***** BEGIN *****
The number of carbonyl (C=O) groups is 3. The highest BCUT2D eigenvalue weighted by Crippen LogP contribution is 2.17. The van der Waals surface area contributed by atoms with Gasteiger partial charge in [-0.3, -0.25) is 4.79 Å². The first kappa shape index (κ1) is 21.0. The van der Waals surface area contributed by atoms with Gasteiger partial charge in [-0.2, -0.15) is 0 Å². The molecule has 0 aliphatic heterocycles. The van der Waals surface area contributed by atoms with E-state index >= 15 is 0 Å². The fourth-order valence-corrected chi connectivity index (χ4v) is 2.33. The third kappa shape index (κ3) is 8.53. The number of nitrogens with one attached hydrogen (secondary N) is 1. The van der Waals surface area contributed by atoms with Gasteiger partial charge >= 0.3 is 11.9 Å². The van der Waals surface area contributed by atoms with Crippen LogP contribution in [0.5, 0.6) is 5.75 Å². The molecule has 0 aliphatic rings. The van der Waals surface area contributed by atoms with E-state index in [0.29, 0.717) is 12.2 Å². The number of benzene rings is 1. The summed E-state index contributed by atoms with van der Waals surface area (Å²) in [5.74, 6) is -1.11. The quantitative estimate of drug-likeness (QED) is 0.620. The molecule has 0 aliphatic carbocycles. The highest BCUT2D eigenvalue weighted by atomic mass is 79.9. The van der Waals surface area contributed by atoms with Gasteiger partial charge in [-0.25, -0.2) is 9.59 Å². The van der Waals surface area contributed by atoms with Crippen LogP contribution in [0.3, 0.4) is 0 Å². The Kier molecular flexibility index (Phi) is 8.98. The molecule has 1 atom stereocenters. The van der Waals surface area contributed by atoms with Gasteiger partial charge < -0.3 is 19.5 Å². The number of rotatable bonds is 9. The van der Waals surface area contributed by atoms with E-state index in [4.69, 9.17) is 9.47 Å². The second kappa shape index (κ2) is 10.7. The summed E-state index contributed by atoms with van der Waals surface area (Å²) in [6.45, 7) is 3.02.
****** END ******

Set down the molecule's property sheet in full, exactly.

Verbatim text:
The number of carbonyl (C=O) groups is 3. The highest BCUT2D eigenvalue weighted by Crippen LogP contribution is 2.17. The van der Waals surface area contributed by atoms with Gasteiger partial charge in [-0.3, -0.25) is 4.79 Å². The first kappa shape index (κ1) is 21.0. The van der Waals surface area contributed by atoms with Gasteiger partial charge in [-0.2, -0.15) is 0 Å². The molecule has 0 aliphatic heterocycles. The van der Waals surface area contributed by atoms with E-state index >= 15 is 0 Å². The fourth-order valence-corrected chi connectivity index (χ4v) is 2.33. The third kappa shape index (κ3) is 8.53. The number of nitrogens with one attached hydrogen (secondary N) is 1. The van der Waals surface area contributed by atoms with Gasteiger partial charge >= 0.3 is 11.9 Å². The van der Waals surface area contributed by atoms with Crippen LogP contribution in [0.5, 0.6) is 5.75 Å². The molecule has 0 aliphatic rings. The van der Waals surface area contributed by atoms with E-state index in [0.29, 0.717) is 12.2 Å². The number of benzene rings is 1. The summed E-state index contributed by atoms with van der Waals surface area (Å²) in [5.74, 6) is -1.11. The quantitative estimate of drug-likeness (QED) is 0.620. The molecule has 0 aliphatic carbocycles. The highest BCUT2D eigenvalue weighted by atomic mass is 79.9. The van der Waals surface area contributed by atoms with Gasteiger partial charge in [-0.25, -0.2) is 9.59 Å². The van der Waals surface area contributed by atoms with Crippen LogP contribution in [0.3, 0.4) is 0 Å². The Kier molecular flexibility index (Phi) is 8.98. The molecule has 1 atom stereocenters. The van der Waals surface area contributed by atoms with Gasteiger partial charge < -0.3 is 19.5 Å². The number of rotatable bonds is 9. The van der Waals surface area contributed by atoms with E-state index in [4.69, 9.17) is 9.47 Å². The second kappa shape index (κ2) is 10.7. The summed E-state index contributed by atoms with van der Waals surface area (Å²) in [6.45, 7) is 3.02.